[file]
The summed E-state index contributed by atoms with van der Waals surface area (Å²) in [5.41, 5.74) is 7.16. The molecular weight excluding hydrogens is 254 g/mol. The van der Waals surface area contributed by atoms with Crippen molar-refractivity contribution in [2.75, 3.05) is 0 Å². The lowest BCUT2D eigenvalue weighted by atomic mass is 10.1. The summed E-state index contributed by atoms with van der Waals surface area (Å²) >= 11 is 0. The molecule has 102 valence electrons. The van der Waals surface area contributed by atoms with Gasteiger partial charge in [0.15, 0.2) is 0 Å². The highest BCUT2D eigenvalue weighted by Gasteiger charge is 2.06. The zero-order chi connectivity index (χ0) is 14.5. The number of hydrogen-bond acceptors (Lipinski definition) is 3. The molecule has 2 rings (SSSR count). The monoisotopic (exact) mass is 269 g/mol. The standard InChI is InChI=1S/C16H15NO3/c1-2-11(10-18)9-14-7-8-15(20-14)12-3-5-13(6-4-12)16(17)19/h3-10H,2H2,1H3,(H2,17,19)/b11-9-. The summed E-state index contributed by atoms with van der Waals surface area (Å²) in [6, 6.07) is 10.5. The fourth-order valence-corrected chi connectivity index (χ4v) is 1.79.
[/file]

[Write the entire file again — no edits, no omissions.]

The summed E-state index contributed by atoms with van der Waals surface area (Å²) in [5.41, 5.74) is 7.16. The molecular weight excluding hydrogens is 254 g/mol. The van der Waals surface area contributed by atoms with Crippen molar-refractivity contribution in [2.75, 3.05) is 0 Å². The lowest BCUT2D eigenvalue weighted by atomic mass is 10.1. The summed E-state index contributed by atoms with van der Waals surface area (Å²) >= 11 is 0. The molecule has 102 valence electrons. The van der Waals surface area contributed by atoms with Gasteiger partial charge in [0.15, 0.2) is 0 Å². The highest BCUT2D eigenvalue weighted by Gasteiger charge is 2.06. The zero-order chi connectivity index (χ0) is 14.5. The number of hydrogen-bond acceptors (Lipinski definition) is 3. The molecule has 2 rings (SSSR count). The monoisotopic (exact) mass is 269 g/mol. The standard InChI is InChI=1S/C16H15NO3/c1-2-11(10-18)9-14-7-8-15(20-14)12-3-5-13(6-4-12)16(17)19/h3-10H,2H2,1H3,(H2,17,19)/b11-9-. The summed E-state index contributed by atoms with van der Waals surface area (Å²) in [6, 6.07) is 10.5. The fourth-order valence-corrected chi connectivity index (χ4v) is 1.79.